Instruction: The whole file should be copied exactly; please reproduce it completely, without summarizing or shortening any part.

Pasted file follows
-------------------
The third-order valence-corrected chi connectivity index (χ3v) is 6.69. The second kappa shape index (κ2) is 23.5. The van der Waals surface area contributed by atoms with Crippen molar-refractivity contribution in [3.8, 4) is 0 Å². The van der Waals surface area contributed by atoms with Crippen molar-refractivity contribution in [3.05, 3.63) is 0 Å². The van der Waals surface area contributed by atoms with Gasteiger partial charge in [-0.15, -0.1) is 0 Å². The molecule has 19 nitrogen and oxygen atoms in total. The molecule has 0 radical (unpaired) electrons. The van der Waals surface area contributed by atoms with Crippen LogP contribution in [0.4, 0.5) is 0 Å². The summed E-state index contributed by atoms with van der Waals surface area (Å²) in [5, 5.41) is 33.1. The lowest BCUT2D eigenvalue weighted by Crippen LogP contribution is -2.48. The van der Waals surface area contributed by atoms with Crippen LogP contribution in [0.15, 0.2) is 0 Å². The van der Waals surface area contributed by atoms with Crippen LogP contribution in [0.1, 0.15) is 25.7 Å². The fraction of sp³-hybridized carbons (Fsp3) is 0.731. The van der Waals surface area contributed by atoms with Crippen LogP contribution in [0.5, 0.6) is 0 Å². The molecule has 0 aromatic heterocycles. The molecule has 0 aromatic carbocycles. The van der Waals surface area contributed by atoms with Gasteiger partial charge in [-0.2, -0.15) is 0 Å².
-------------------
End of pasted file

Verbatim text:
The third-order valence-corrected chi connectivity index (χ3v) is 6.69. The second kappa shape index (κ2) is 23.5. The van der Waals surface area contributed by atoms with Crippen molar-refractivity contribution in [3.8, 4) is 0 Å². The van der Waals surface area contributed by atoms with Crippen molar-refractivity contribution in [3.05, 3.63) is 0 Å². The van der Waals surface area contributed by atoms with Gasteiger partial charge in [-0.15, -0.1) is 0 Å². The molecule has 19 nitrogen and oxygen atoms in total. The molecule has 0 radical (unpaired) electrons. The van der Waals surface area contributed by atoms with Crippen LogP contribution in [0.4, 0.5) is 0 Å². The summed E-state index contributed by atoms with van der Waals surface area (Å²) in [5, 5.41) is 33.1. The lowest BCUT2D eigenvalue weighted by Crippen LogP contribution is -2.48. The van der Waals surface area contributed by atoms with Crippen LogP contribution in [0.15, 0.2) is 0 Å². The van der Waals surface area contributed by atoms with Crippen LogP contribution in [0.1, 0.15) is 25.7 Å². The fraction of sp³-hybridized carbons (Fsp3) is 0.731. The van der Waals surface area contributed by atoms with Crippen LogP contribution in [0.5, 0.6) is 0 Å². The molecule has 0 aromatic heterocycles. The molecule has 0 aromatic carbocycles. The van der Waals surface area contributed by atoms with Gasteiger partial charge in [-0.2, -0.15) is 0 Å².